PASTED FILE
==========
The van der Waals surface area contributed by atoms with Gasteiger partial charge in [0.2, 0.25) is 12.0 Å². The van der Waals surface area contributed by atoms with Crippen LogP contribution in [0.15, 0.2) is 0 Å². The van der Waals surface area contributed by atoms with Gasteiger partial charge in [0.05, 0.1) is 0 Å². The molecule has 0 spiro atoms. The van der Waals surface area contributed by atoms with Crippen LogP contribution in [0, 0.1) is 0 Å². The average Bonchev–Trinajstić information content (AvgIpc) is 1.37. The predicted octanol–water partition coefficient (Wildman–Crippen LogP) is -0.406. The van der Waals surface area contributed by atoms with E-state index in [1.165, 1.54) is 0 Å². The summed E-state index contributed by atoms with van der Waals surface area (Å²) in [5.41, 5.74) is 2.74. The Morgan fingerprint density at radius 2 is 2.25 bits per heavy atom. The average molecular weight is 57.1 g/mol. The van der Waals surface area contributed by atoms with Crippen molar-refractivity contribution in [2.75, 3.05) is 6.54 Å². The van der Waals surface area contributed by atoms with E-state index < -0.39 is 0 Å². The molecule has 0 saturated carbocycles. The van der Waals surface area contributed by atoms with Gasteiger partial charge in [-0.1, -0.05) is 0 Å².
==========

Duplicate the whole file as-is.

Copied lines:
The van der Waals surface area contributed by atoms with Gasteiger partial charge in [0.2, 0.25) is 12.0 Å². The van der Waals surface area contributed by atoms with Crippen LogP contribution in [0.15, 0.2) is 0 Å². The van der Waals surface area contributed by atoms with Gasteiger partial charge in [0.05, 0.1) is 0 Å². The molecule has 0 spiro atoms. The van der Waals surface area contributed by atoms with Crippen LogP contribution in [0, 0.1) is 0 Å². The average Bonchev–Trinajstić information content (AvgIpc) is 1.37. The predicted octanol–water partition coefficient (Wildman–Crippen LogP) is -0.406. The van der Waals surface area contributed by atoms with E-state index in [1.165, 1.54) is 0 Å². The summed E-state index contributed by atoms with van der Waals surface area (Å²) in [5.41, 5.74) is 2.74. The Morgan fingerprint density at radius 2 is 2.25 bits per heavy atom. The average molecular weight is 57.1 g/mol. The van der Waals surface area contributed by atoms with Crippen molar-refractivity contribution in [2.75, 3.05) is 6.54 Å². The van der Waals surface area contributed by atoms with E-state index < -0.39 is 0 Å². The molecule has 0 saturated carbocycles. The van der Waals surface area contributed by atoms with Gasteiger partial charge in [-0.1, -0.05) is 0 Å².